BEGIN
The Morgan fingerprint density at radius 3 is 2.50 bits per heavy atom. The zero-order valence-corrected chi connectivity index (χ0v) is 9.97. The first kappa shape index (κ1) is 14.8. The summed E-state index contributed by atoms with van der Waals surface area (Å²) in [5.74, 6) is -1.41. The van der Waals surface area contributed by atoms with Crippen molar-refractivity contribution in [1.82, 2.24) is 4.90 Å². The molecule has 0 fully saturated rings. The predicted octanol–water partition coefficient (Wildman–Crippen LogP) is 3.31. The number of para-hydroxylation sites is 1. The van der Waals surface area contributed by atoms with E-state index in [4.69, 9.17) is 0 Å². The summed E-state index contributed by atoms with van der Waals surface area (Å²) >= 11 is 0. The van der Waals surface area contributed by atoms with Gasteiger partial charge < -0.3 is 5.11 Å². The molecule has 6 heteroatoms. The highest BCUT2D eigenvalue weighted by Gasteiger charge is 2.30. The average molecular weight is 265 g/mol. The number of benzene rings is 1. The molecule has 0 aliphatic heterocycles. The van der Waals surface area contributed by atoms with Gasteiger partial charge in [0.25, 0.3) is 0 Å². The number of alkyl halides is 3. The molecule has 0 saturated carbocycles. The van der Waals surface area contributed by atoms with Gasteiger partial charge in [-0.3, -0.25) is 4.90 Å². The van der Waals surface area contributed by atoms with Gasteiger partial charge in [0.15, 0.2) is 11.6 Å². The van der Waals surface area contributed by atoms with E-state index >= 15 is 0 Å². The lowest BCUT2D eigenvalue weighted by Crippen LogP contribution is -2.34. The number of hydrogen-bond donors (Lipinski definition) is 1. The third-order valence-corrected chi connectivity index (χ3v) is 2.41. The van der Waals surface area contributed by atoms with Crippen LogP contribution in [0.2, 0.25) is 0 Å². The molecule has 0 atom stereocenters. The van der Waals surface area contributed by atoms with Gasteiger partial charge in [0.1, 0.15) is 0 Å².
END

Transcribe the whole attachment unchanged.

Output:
The Morgan fingerprint density at radius 3 is 2.50 bits per heavy atom. The zero-order valence-corrected chi connectivity index (χ0v) is 9.97. The first kappa shape index (κ1) is 14.8. The summed E-state index contributed by atoms with van der Waals surface area (Å²) in [5.74, 6) is -1.41. The van der Waals surface area contributed by atoms with Crippen molar-refractivity contribution in [1.82, 2.24) is 4.90 Å². The molecule has 0 fully saturated rings. The predicted octanol–water partition coefficient (Wildman–Crippen LogP) is 3.31. The number of para-hydroxylation sites is 1. The van der Waals surface area contributed by atoms with E-state index in [4.69, 9.17) is 0 Å². The summed E-state index contributed by atoms with van der Waals surface area (Å²) >= 11 is 0. The van der Waals surface area contributed by atoms with Gasteiger partial charge < -0.3 is 5.11 Å². The molecule has 6 heteroatoms. The highest BCUT2D eigenvalue weighted by Gasteiger charge is 2.30. The average molecular weight is 265 g/mol. The number of benzene rings is 1. The molecule has 0 aliphatic heterocycles. The van der Waals surface area contributed by atoms with Gasteiger partial charge in [0.25, 0.3) is 0 Å². The number of alkyl halides is 3. The molecule has 0 saturated carbocycles. The van der Waals surface area contributed by atoms with Gasteiger partial charge in [-0.3, -0.25) is 4.90 Å². The van der Waals surface area contributed by atoms with Gasteiger partial charge in [0.15, 0.2) is 11.6 Å². The van der Waals surface area contributed by atoms with E-state index >= 15 is 0 Å². The lowest BCUT2D eigenvalue weighted by Crippen LogP contribution is -2.34. The number of hydrogen-bond donors (Lipinski definition) is 1. The third-order valence-corrected chi connectivity index (χ3v) is 2.41. The van der Waals surface area contributed by atoms with Crippen LogP contribution in [0.2, 0.25) is 0 Å². The molecule has 0 atom stereocenters. The van der Waals surface area contributed by atoms with Gasteiger partial charge in [0.1, 0.15) is 0 Å².